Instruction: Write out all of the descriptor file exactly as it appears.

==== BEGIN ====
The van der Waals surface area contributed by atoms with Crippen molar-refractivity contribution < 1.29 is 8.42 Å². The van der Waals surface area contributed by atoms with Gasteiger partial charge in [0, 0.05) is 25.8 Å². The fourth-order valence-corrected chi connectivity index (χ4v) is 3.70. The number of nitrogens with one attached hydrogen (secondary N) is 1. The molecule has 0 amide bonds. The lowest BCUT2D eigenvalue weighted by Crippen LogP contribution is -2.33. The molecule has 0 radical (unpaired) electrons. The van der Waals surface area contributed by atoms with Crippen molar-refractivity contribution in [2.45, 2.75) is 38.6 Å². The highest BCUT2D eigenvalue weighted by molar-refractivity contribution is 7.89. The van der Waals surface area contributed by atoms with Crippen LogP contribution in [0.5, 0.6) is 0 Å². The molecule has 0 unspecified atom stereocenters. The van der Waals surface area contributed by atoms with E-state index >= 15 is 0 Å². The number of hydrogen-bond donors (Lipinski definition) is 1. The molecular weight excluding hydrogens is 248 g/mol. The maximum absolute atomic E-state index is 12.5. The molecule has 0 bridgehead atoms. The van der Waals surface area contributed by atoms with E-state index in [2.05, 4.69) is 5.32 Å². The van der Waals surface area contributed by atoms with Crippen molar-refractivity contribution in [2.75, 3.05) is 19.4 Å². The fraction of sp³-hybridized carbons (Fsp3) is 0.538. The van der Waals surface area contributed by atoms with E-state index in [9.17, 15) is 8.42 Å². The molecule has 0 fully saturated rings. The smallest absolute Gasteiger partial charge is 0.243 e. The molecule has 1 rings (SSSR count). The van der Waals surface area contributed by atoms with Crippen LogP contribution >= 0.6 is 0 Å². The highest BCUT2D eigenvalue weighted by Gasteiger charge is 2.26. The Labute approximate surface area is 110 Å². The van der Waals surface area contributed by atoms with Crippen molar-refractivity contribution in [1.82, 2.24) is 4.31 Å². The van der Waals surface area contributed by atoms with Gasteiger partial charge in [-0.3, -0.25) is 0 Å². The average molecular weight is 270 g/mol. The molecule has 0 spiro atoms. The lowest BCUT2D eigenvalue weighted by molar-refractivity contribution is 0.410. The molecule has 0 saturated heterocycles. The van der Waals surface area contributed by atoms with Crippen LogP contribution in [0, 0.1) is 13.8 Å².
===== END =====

The van der Waals surface area contributed by atoms with Crippen molar-refractivity contribution < 1.29 is 8.42 Å². The van der Waals surface area contributed by atoms with Gasteiger partial charge in [0, 0.05) is 25.8 Å². The fourth-order valence-corrected chi connectivity index (χ4v) is 3.70. The number of nitrogens with one attached hydrogen (secondary N) is 1. The molecule has 0 amide bonds. The lowest BCUT2D eigenvalue weighted by Crippen LogP contribution is -2.33. The molecule has 0 radical (unpaired) electrons. The van der Waals surface area contributed by atoms with Crippen molar-refractivity contribution in [2.45, 2.75) is 38.6 Å². The highest BCUT2D eigenvalue weighted by molar-refractivity contribution is 7.89. The van der Waals surface area contributed by atoms with Crippen LogP contribution in [0.5, 0.6) is 0 Å². The molecule has 0 unspecified atom stereocenters. The van der Waals surface area contributed by atoms with E-state index >= 15 is 0 Å². The number of hydrogen-bond donors (Lipinski definition) is 1. The molecular weight excluding hydrogens is 248 g/mol. The maximum absolute atomic E-state index is 12.5. The molecule has 0 bridgehead atoms. The van der Waals surface area contributed by atoms with E-state index in [2.05, 4.69) is 5.32 Å². The van der Waals surface area contributed by atoms with Crippen molar-refractivity contribution in [2.75, 3.05) is 19.4 Å². The fraction of sp³-hybridized carbons (Fsp3) is 0.538. The van der Waals surface area contributed by atoms with E-state index in [9.17, 15) is 8.42 Å². The molecule has 0 fully saturated rings. The smallest absolute Gasteiger partial charge is 0.243 e. The molecule has 1 rings (SSSR count). The van der Waals surface area contributed by atoms with Crippen LogP contribution >= 0.6 is 0 Å². The highest BCUT2D eigenvalue weighted by Gasteiger charge is 2.26. The Labute approximate surface area is 110 Å². The van der Waals surface area contributed by atoms with Crippen molar-refractivity contribution in [1.82, 2.24) is 4.31 Å². The van der Waals surface area contributed by atoms with Gasteiger partial charge in [-0.3, -0.25) is 0 Å². The average molecular weight is 270 g/mol. The molecule has 0 spiro atoms. The lowest BCUT2D eigenvalue weighted by molar-refractivity contribution is 0.410. The molecule has 0 saturated heterocycles. The van der Waals surface area contributed by atoms with Crippen LogP contribution in [0, 0.1) is 13.8 Å².